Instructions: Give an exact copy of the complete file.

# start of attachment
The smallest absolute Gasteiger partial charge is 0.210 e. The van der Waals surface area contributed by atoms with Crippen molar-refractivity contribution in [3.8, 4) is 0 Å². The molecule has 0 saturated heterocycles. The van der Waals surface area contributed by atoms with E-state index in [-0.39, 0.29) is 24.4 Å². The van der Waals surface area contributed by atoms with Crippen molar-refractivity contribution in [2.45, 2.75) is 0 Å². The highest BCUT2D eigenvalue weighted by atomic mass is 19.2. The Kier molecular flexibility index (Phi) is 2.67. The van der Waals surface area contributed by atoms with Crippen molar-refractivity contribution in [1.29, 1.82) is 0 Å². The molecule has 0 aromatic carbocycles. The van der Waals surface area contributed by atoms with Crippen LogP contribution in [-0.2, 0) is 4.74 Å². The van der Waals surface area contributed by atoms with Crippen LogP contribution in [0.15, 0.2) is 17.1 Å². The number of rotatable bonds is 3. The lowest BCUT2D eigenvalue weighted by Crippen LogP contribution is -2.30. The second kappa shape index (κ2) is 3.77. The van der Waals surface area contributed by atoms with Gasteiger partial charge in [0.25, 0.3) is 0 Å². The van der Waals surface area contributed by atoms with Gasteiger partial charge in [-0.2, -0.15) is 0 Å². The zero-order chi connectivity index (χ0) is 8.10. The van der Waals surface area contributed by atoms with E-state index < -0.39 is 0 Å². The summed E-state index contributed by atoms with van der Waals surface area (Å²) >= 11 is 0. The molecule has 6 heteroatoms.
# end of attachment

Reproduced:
The smallest absolute Gasteiger partial charge is 0.210 e. The van der Waals surface area contributed by atoms with Crippen molar-refractivity contribution in [3.8, 4) is 0 Å². The molecule has 0 saturated heterocycles. The van der Waals surface area contributed by atoms with E-state index in [-0.39, 0.29) is 24.4 Å². The van der Waals surface area contributed by atoms with Crippen molar-refractivity contribution in [2.45, 2.75) is 0 Å². The highest BCUT2D eigenvalue weighted by atomic mass is 19.2. The Kier molecular flexibility index (Phi) is 2.67. The van der Waals surface area contributed by atoms with Crippen molar-refractivity contribution in [1.29, 1.82) is 0 Å². The molecule has 0 aromatic carbocycles. The van der Waals surface area contributed by atoms with Crippen LogP contribution in [-0.2, 0) is 4.74 Å². The van der Waals surface area contributed by atoms with Crippen LogP contribution in [0.15, 0.2) is 17.1 Å². The number of rotatable bonds is 3. The lowest BCUT2D eigenvalue weighted by Crippen LogP contribution is -2.30. The second kappa shape index (κ2) is 3.77. The van der Waals surface area contributed by atoms with Gasteiger partial charge in [0.25, 0.3) is 0 Å². The van der Waals surface area contributed by atoms with Gasteiger partial charge in [-0.2, -0.15) is 0 Å². The zero-order chi connectivity index (χ0) is 8.10. The van der Waals surface area contributed by atoms with E-state index < -0.39 is 0 Å². The summed E-state index contributed by atoms with van der Waals surface area (Å²) >= 11 is 0. The molecule has 6 heteroatoms.